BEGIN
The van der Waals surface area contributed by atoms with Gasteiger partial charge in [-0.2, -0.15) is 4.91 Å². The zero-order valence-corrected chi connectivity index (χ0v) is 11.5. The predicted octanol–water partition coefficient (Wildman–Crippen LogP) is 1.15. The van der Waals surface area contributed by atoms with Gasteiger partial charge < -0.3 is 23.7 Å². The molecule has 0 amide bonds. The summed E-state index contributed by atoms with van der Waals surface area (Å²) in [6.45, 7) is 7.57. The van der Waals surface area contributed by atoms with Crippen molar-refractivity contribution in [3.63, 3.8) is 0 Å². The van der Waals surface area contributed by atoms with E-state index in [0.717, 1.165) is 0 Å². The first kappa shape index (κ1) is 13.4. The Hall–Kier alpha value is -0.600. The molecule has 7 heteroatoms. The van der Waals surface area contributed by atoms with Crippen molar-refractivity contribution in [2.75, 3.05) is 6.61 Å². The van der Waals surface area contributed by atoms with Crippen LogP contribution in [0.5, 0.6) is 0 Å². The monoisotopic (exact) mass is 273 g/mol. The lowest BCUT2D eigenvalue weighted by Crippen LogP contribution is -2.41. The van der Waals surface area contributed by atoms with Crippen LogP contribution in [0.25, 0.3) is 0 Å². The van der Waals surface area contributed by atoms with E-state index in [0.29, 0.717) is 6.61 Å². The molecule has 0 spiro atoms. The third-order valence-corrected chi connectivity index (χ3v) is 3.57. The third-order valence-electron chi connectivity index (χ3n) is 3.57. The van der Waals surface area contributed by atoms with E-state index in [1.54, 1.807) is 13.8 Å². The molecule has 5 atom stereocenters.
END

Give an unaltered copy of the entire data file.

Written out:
The van der Waals surface area contributed by atoms with Gasteiger partial charge in [-0.2, -0.15) is 4.91 Å². The zero-order valence-corrected chi connectivity index (χ0v) is 11.5. The predicted octanol–water partition coefficient (Wildman–Crippen LogP) is 1.15. The van der Waals surface area contributed by atoms with Gasteiger partial charge < -0.3 is 23.7 Å². The molecule has 0 amide bonds. The summed E-state index contributed by atoms with van der Waals surface area (Å²) in [6.45, 7) is 7.57. The van der Waals surface area contributed by atoms with Crippen molar-refractivity contribution in [3.63, 3.8) is 0 Å². The van der Waals surface area contributed by atoms with E-state index in [0.717, 1.165) is 0 Å². The first kappa shape index (κ1) is 13.4. The Hall–Kier alpha value is -0.600. The molecule has 7 heteroatoms. The van der Waals surface area contributed by atoms with Crippen molar-refractivity contribution in [2.75, 3.05) is 6.61 Å². The van der Waals surface area contributed by atoms with Crippen LogP contribution in [0.5, 0.6) is 0 Å². The monoisotopic (exact) mass is 273 g/mol. The lowest BCUT2D eigenvalue weighted by Crippen LogP contribution is -2.41. The van der Waals surface area contributed by atoms with Crippen LogP contribution in [0.25, 0.3) is 0 Å². The van der Waals surface area contributed by atoms with E-state index in [0.29, 0.717) is 6.61 Å². The molecule has 0 spiro atoms. The third-order valence-corrected chi connectivity index (χ3v) is 3.57. The third-order valence-electron chi connectivity index (χ3n) is 3.57. The van der Waals surface area contributed by atoms with E-state index in [1.54, 1.807) is 13.8 Å². The molecule has 5 atom stereocenters.